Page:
Podcasts that caught my eye in 2021

Podcasts that caught my eye in 2021

The thing about podcasts is not everyone has an ear for them. That’s understandable. Some like to read, some like to listen, some like to watch, some are interested in all three formats. There are over 2.5 million podcasts globally, and maybe more, some hit the charts, some have a niche audience, and some are still building. Moreover, there are all kinds of podcasts – educational, entertainment, sports, music, interviews, business; there are short-form formats as well as some that go really long – but I don’t think there’s not a podcast in any category you can possibly think of.

I think of myself as a podcasting connoisseur, following over 250 shows, and listening to 30 – 40 episodes on average per week, recommending my top 5 episodes to listen to every week (in my weekly The Last 7 Days post). But, as I listen to my favorite ones, listening to some for fun, and learning in-depth with some, also experimenting with the new ones… I have got a varied taste, so there’s no one genre that I only listen to. The point being, I think I have a few good podcasts that I can recommend, considering this is the end of 2021, would love to share a few that caught my eye this year.

Here’s the list –

A. My First Million

A podcast where the hosts, Shaan Puri & Sam Parr brainstorm new business ideas based on trends & opportunities we see in the market. Sometimes we have famous guests, and they do it with us.

Check it out here and here’s their Spotify link.

B. Pivot

Recode’s Kara Swisher and NYU Professor Scott Galloway offer sharp, unfiltered insights into the biggest stories in tech, business, and politics. They make bold predictions, pick winners and losers, and bicker and banter like no other.

Check it out on Spotify here.

C. Huberman Lab

Hosted by Dr. Andrew Huberman, The Huberman Lab Podcast discusses neuroscience: how our brain and its connections with the organs of our body controls our perceptions, our behaviors, and our health.

Check it out here.

D. Armchair Expert

Armchair Expert is a weekly podcast hosted by American actors Dax Shepard and Monica Padman. Each podcast features Shepard and Padman interviewing celebrities, journalists, and academics about “the messiness of being human”.

Find it on Spotify here.

E. HBO’s Succession Podcast

The official podcast about the HBO Original series Succession. Each week journalist and host Kara Swisher unpacks real world events that echo the saga unfolding on screen. Guests include top journalists, writers, psychologists, as well as some of the people involved in making the TV show.

Listen to it here.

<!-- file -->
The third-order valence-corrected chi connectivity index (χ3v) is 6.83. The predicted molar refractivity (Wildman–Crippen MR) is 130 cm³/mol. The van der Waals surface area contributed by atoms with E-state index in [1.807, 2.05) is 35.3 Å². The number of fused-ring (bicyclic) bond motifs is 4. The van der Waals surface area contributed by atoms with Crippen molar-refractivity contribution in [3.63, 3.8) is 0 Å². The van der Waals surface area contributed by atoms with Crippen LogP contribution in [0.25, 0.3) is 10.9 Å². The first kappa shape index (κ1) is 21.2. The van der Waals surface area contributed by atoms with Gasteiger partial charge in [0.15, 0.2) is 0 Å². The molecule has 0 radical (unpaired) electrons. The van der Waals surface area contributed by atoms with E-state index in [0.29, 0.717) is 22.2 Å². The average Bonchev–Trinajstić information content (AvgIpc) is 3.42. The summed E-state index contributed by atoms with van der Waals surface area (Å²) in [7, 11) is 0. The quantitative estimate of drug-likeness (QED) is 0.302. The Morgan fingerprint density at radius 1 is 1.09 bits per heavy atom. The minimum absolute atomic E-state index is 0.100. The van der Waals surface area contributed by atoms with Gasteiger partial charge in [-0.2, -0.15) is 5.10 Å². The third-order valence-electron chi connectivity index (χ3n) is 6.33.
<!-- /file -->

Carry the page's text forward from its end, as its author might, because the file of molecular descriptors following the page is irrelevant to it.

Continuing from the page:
F. Life Kit

Everyone needs a little help being a human. From sleep to saving money to parenting and more, they talk to the experts to get the best advice out there.

Check it out here.

G. Renegades: Born in the USA

Renegades: Born in the USA is a series of conversations between President Barack Obama and Bruce Springsteen about their lives, music, and enduring love of America—despite all its challenges.

Find it on Spotify here.

H. The Big Shots – Dosa King

An epic drama about the exponential rise of P Rajagopal, the founder of Saravana Bhavan, and the shocking scandal that led to his fall.

Check it out here.

Honorary Mentions

(those that I’ve been listening to for a while now and are just excellent even after such a long time)

  • The GaryVee Audio Experience
  • The Daily Stoic
  • Cyrus Says
  • The School of Greatness
  • SmartLess
  • Snacks Daily


My Weekly Learnings #33 (07.11 – 13.11)

Amidst all the content I consume every week, through this weekly series of ‘My Weekly Learnings’, sharing highlights of content pieces that caught my eye and provided more value than I could imagine.

(P.S. Every Sunday, I share a list of what to read, listen to, and watch, in my weekly series, The Last 7 Days. You can check out the editions here).

1. 7 Stoic Questions to ask every day:
i. Is this in my control?
ii. Is this essential/ necessary?
iii. What’s the worst case? Am I prepared?
iv. Where can I do better?
v. What habit bonfires am I fueling?
vi. How can I make the best of this?
vii. (When people irritate you) When have I acted like that? [The Daily Stoic]

2. “Most people optimize for the day ahead. A few people optimize for 1-2 years ahead. Almost nobody optimizes for 3-4 years ahead (or longer).

The person who is willing to delay gratification longer than most reduces competition and gains a decisive advantage.

Patience is power.” [James Clear]

3. Writer David Foster Wallace on the importance of controlling your attention:

“Twenty years after my own graduation, I have come gradually to understand that the liberal arts cliché about “teaching you how to think” is actually shorthand for a much deeper, more serious idea: Learning how to think really means learning how to exercise some control over how and what you think. It means being conscious and aware enough to choose what you pay attention to and to choose how you construct meaning from experience. Because if you cannot exercise this kind of choice in adult life, you will be totally hosed.”
[Source: This is Water]

4. At first, we sold our labor. That was 10,000 years of history. You traded sweat for food.

Eventually, people figured out that they could build an organization. And an organization made things, which someone could buy. Add some technology and machines and productivity would go up, things would get better, and profits would result. Industrial capitalism. This is the sort of project that most people think about when someone says “I’m going to start a business.”

But there are other options.

Linux and Wikipedia and the local farmer’s market are all projects. They may or may not lead to a profit for every person who engages with them, but they’re distinct entities that organize various talents and inputs and create value for the people they serve.

Stemming climate change, stopping the spread of disease, and fighting homelessness are also projects. They may not have coordinating bodies or a single entity, but they represent a combination of ideas, people, and initiatives that are coordinated through culture.